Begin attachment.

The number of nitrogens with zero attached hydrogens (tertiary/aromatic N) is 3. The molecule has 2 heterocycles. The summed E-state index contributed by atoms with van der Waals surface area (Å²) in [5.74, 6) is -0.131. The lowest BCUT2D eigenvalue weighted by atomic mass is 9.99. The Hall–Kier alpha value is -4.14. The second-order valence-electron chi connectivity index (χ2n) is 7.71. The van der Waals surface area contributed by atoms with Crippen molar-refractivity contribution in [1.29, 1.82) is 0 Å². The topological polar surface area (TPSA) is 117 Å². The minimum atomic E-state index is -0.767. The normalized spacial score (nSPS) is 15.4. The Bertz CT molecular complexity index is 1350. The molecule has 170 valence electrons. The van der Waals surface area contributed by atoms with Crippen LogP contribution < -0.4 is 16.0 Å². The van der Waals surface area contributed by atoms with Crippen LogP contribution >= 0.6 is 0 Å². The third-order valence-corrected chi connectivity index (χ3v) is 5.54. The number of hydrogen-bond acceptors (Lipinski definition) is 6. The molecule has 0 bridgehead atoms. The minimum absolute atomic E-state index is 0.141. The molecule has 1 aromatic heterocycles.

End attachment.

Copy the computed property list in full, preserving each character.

The number of nitrogens with zero attached hydrogens (tertiary/aromatic N) is 3. The molecule has 2 heterocycles. The summed E-state index contributed by atoms with van der Waals surface area (Å²) in [5.74, 6) is -0.131. The lowest BCUT2D eigenvalue weighted by atomic mass is 9.99. The Hall–Kier alpha value is -4.14. The second-order valence-electron chi connectivity index (χ2n) is 7.71. The van der Waals surface area contributed by atoms with Crippen molar-refractivity contribution in [1.29, 1.82) is 0 Å². The topological polar surface area (TPSA) is 117 Å². The minimum atomic E-state index is -0.767. The normalized spacial score (nSPS) is 15.4. The Bertz CT molecular complexity index is 1350. The molecule has 170 valence electrons. The van der Waals surface area contributed by atoms with Crippen LogP contribution < -0.4 is 16.0 Å². The van der Waals surface area contributed by atoms with Crippen LogP contribution >= 0.6 is 0 Å². The third-order valence-corrected chi connectivity index (χ3v) is 5.54. The number of hydrogen-bond acceptors (Lipinski definition) is 6. The molecule has 0 bridgehead atoms. The minimum absolute atomic E-state index is 0.141. The molecule has 1 aromatic heterocycles.